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In common law jurisdictions (e.g. England and Wales, United States, Australia, Canada, and Ireland), a freehold is the common ownership of real property, or land,[a] and all immovable structures attached to such land, as opposed to a leasehold, in which the property reverts to the owner of the land after the lease period has expired. For an estate to be a freehold, it must possess two qualities: immobility (property must be land or some interest issuing out of or annexed to land) and ownership of it must be of an indeterminate duration. If the time of ownership can be fixed and determined, it cannot be a freehold.
In England and Wales, before the Law of Property Act 1925, a freehold estate transferable to the owner's "heirs and assigns" (that is, successors by inheritance, or purchase (including gift), respectively) was a fee simple estate. When transfer, by inheritance or otherwise, was limited to lineal descendants ("heirs of the body" or "heirs of the blood") of the first person to whom the estate was given, it was a fee tail estate. There were also freehold estates not of inheritance, such as an estate for life.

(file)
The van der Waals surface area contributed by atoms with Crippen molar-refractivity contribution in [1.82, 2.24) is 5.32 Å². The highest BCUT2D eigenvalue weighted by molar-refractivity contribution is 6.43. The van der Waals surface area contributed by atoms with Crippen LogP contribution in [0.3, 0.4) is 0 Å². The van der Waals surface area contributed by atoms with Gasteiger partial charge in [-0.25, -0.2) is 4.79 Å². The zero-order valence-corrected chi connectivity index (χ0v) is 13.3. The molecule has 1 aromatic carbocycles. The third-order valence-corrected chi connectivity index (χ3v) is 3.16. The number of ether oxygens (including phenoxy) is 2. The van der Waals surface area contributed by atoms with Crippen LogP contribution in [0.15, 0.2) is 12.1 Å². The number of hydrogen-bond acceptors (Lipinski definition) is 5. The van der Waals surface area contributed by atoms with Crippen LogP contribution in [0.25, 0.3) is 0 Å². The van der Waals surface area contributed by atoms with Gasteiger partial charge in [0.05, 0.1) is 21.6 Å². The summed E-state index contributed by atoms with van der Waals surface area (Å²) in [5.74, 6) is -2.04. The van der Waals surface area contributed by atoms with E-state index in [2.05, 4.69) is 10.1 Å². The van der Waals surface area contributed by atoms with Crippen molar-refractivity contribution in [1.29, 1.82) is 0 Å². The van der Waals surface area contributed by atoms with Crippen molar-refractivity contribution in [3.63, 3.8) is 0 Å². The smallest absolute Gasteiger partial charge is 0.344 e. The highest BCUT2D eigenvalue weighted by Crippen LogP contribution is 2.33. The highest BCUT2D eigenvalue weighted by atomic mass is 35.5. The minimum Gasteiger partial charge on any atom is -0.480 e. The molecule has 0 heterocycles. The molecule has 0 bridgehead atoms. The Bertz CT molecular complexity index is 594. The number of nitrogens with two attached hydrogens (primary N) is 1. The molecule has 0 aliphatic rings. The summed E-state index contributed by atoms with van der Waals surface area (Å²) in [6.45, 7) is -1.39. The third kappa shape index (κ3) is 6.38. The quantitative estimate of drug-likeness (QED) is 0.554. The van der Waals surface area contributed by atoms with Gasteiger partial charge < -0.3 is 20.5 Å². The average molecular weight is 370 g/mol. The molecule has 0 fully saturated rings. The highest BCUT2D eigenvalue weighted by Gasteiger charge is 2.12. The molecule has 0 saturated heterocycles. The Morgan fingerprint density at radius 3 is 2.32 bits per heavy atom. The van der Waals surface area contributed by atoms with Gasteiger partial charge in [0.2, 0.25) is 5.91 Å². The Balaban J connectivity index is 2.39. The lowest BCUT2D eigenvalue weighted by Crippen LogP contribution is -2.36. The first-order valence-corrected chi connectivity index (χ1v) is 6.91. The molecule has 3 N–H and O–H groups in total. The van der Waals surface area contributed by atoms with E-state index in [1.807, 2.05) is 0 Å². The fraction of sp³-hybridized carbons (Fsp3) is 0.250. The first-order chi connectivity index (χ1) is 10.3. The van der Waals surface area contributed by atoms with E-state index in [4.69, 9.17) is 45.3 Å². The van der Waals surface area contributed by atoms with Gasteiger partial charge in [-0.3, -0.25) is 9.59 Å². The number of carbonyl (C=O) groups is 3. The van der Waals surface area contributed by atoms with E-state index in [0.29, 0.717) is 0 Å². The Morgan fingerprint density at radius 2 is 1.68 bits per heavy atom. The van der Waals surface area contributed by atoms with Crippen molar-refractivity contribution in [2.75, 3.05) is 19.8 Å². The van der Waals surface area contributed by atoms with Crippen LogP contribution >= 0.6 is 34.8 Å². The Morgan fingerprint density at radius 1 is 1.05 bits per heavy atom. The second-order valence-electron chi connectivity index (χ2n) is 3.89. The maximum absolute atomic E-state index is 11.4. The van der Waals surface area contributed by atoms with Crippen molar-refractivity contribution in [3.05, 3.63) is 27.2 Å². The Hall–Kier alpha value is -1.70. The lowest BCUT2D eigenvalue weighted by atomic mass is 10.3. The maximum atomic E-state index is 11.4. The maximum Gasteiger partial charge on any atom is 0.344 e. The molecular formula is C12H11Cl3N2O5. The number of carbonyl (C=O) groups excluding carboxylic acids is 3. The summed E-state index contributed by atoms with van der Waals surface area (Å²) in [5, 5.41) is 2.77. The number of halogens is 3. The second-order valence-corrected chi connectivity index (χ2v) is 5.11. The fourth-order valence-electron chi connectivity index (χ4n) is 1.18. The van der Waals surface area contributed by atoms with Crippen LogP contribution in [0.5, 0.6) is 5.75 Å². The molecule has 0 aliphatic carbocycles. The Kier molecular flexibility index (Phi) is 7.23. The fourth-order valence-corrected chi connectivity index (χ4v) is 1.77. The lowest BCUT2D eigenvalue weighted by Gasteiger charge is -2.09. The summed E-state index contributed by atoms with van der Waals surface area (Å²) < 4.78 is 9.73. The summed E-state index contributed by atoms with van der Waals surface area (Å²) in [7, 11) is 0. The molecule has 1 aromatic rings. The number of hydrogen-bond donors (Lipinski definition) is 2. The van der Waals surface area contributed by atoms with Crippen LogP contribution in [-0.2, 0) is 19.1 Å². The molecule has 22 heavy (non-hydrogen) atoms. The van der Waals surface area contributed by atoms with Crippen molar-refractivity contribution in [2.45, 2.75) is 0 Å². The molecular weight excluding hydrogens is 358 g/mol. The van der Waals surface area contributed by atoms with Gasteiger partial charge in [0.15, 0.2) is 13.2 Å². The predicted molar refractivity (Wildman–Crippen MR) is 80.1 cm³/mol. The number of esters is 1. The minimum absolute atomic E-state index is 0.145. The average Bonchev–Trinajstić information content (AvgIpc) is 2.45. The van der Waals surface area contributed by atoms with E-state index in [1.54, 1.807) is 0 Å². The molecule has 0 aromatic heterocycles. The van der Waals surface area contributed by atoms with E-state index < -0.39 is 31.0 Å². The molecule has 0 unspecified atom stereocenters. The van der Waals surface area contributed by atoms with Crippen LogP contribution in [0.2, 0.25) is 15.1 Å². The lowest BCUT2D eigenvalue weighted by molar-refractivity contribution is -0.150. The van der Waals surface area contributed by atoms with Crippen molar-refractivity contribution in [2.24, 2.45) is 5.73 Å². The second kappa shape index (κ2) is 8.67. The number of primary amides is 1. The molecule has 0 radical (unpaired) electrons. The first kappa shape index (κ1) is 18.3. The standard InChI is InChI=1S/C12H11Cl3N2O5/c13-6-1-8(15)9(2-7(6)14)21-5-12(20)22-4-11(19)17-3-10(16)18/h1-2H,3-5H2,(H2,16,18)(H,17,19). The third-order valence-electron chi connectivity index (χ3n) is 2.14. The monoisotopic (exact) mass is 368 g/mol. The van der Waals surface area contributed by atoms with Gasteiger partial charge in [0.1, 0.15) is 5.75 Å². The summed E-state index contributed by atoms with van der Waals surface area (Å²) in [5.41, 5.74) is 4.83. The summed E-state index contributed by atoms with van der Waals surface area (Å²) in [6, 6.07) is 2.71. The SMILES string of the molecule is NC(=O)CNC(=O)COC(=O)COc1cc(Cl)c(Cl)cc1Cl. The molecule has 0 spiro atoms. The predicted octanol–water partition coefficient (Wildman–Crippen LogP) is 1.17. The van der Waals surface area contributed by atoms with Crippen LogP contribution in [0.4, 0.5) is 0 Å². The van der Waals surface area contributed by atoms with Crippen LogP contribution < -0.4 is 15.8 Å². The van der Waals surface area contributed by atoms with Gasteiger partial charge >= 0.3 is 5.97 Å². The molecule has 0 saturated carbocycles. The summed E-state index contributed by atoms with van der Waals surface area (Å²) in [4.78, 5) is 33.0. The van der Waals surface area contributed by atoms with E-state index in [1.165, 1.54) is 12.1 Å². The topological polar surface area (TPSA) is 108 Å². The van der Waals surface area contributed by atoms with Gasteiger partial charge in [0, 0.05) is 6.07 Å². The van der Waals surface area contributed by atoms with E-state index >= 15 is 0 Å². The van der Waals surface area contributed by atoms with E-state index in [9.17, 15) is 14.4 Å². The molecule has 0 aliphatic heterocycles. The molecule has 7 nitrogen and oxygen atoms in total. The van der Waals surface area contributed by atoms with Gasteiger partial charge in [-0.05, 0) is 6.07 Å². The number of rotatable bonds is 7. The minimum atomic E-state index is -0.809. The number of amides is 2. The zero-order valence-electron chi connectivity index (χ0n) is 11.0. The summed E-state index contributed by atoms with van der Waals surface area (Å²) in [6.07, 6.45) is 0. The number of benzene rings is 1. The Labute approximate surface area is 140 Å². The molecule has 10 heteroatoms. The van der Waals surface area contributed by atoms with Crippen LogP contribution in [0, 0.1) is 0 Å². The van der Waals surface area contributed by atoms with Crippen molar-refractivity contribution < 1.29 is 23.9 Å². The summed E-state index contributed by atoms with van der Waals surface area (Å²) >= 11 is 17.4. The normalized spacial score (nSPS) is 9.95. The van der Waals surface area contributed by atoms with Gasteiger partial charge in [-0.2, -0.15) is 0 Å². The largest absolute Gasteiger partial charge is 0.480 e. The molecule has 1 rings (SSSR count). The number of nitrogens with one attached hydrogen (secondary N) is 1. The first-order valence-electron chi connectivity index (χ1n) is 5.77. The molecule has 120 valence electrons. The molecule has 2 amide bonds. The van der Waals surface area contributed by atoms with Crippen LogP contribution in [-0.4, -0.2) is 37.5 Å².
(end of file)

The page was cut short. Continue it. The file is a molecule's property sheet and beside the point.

- Strictly speaking, all land in England, Wales, and Scotland belongs to the Crown. Freehold is ownership of an estate in land rather than the land itself. This distinction dates back to the Middle Ages and makes relatively little difference nowadays, so legal authorities often do not bother to distinguish between ownership of the land and ownership of an estate.